Once upon a…haiku?

Fairy tales are one of my recurring fascinations, and I entertained myself recently by distilling many of the well-known tales into haiku glimpses.  The result is 3 maxi mini-zines (page size is 7.5 x 10.5cm but each mini-zine contains 16 pages plus covers), featuring haiku alongside classic illustrations from artists including Arthur Rackham, Kay Nielsen, Walter Crane etc.

I had lots of fun writing the micro-poetry & hope you will enjoy the poems, too. ūüôā An ideal stocking stuffer for a fairy tale fan, the mini-zines are available individually, or in a money saving set from the¬†TangleCrafts Etsy Store.

Zines update

In my hasty post the other day, I forgot to mention that I have listed some new zines in my Etsy stores. ¬†The culmination of my French knitting experiments can be found in ‘Make Your Own…D.I.Y. French Knitting‘, in the usual TangleCrafts store.

For something a little bit different to my usual offerings, please check out The Tangled Press Etsy Store.  Yes, I have finally started adding some non-crafty zines to this store, and there are more to come.  The first two listings are

  • ‘The Beast: Requiem for a Vibraphone’ – the life story of Corey’s sadly deceased (well, definitively retired, at least!) vibraphone; a photo story featuring & with commentary by ‘The Beast’, and a collection of Corey’s haiku. ¬†‘The Beast’ comes as a 3 part set, bound into a wallet, with 2 integral pockets.
  • ‘On Flowers & Fairy Tales’ features the 3 lino cuts I mentioned doing recently, as illustrations to a collection of thoughts & poems on, well, flowers & fairy tales. ¬†There are also a couple of extracts from literature, a list of flowers & their meanings, and a bibliography. ¬†If you have a passing interest in fairy tales, I think you’ll find it interesting!

There are several more works in progress, but given my current lack of home internet access, these will have to tide you over for a little while…!

    More ideas

    5.¬†¬†Haiku Tins (photo to follow). ¬†I found a good source for tins with aperture lids recently, and have woven several freeform pieces to fit the different sizes. ¬†For the smallest tin (pencil box-sized),¬†¬†I tried something a¬†bit different.¬†¬†Using beautiful yarns in graduating variegated shades, I¬†wrapped¬†the yarn, rather¬†than wove.¬†¬†This is a ridiculously simple thing to do, but because of¬†the blending and shading in these particular yarns, really very effective in the end result. ¬†I think of them as meditations on colour, which led me circuitously round to haiku. ¬†After reading quite a lot of haiku, and being aware of them as a source of strong natural imagery, I decided that they suited these wrapped tins perfectly. ¬†So I have bought some recycled fibre paper, onto which I will print individual haiku, and a little collection of these printed slips of haiku will fill each tin. ¬†(Obviously if someone has an alternative use for the tin, they are welcome to remove the haiku, once they have bought it!) ¬†If you like haiku, can I strongly recommend ‘Clear Light’ by Alan Spence? ¬†¬†The Haiku Tins will contain a mix of traditional and contemporary haiku.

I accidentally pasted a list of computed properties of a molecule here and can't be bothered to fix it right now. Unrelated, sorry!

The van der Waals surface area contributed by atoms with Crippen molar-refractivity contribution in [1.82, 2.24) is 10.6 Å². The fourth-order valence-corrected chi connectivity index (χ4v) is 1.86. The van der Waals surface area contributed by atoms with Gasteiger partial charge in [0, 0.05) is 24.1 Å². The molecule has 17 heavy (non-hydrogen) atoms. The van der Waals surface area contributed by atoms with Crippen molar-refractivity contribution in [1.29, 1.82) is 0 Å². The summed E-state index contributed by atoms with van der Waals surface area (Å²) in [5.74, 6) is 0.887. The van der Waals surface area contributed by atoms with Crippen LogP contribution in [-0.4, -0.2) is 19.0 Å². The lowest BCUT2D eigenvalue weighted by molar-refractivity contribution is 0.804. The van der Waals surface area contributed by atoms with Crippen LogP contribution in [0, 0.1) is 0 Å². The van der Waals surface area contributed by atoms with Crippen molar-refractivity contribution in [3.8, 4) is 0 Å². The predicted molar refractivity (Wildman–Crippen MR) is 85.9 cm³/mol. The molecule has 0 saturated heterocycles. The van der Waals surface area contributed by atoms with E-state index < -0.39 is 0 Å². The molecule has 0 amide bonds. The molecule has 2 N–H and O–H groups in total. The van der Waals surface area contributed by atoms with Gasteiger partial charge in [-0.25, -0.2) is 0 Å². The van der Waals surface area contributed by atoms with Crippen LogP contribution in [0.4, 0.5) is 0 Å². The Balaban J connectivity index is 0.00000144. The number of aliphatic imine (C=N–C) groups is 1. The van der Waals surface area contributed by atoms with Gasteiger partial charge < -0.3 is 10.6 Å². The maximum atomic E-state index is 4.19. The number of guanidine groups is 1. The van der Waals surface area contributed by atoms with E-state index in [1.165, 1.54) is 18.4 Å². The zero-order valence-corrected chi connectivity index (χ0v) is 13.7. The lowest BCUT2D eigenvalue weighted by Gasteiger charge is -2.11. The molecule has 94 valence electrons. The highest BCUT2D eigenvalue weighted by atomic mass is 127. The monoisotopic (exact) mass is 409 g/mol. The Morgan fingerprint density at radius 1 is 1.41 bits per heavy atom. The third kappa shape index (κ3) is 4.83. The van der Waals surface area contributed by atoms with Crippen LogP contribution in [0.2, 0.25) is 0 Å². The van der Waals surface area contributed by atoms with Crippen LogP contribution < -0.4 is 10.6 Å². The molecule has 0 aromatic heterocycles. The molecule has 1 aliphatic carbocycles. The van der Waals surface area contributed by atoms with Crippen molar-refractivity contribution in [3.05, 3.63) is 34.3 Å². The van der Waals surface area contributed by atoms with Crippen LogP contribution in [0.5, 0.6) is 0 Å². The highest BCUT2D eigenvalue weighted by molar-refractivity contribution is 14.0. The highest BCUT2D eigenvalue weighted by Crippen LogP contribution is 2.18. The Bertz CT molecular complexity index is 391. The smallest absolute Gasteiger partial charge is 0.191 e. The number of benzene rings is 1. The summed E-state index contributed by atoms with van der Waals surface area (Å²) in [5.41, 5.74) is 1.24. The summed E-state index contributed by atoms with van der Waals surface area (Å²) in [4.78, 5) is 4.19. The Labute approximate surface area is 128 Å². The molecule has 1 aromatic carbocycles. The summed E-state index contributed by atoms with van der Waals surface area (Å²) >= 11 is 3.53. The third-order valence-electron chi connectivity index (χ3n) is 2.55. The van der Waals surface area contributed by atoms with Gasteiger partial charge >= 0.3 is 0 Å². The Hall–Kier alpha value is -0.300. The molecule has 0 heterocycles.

Night swallows dew-damp meadow / casting velvet shadows / that will pass
    Spring evening

    6.¬†¬†Meditations. ¬†¬†I’ve woven a few freeform pieces for the craft fair, and while they evolve quite naturally, I also find that after weaving one, I tend to want to go back to basics, back to the basic, essential flow of weaving. ¬†The wrapped Haiku Tins gave me the idea to just weave a very¬†plain block, allowing the colours of¬†the yarn to do all¬†the work for me.¬†¬†This allows me to really get lost in the rhythmic, soothing process of¬†weaving, and becomes a meditation on both¬†the process and¬†the random evolution of¬†the colours.¬†¬†The pieces¬†you¬†see to left and right¬†are examples, unframed thus far.

    Muddy fields
    Muddy fields

    My idea is to frame them, individually, in very¬†plain, simple wooden frames.¬†¬†Within¬†the frame will also be a handwrtten haiku, composed¬†by me, relating to¬†the images evoked¬†by¬†the¬†weaving.¬†¬†I love¬†the clarity and economy of haiku, the condensed images retaining a simple appreciation of¬†the mysteries of the world around us. ¬†I think¬†they work perfectly with¬†the meditative process involved with the¬†weaving of¬†these pieces.¬†¬†I’m in¬†no¬†way claiming¬†that my own haiku compare with¬†the masters of¬†the genre;¬†but¬†the pieces¬†are personal to me, and using my own poetry makes¬†them even¬†more so.¬†¬†I¬†guess it gives¬†the viewer of¬†the work an insight into my own perceptions, whether¬†they agree or¬†not.

    Fading autumn sunlight,
    over muddy fields

    Night swallows spring evening,
    casting shadows
    that will pass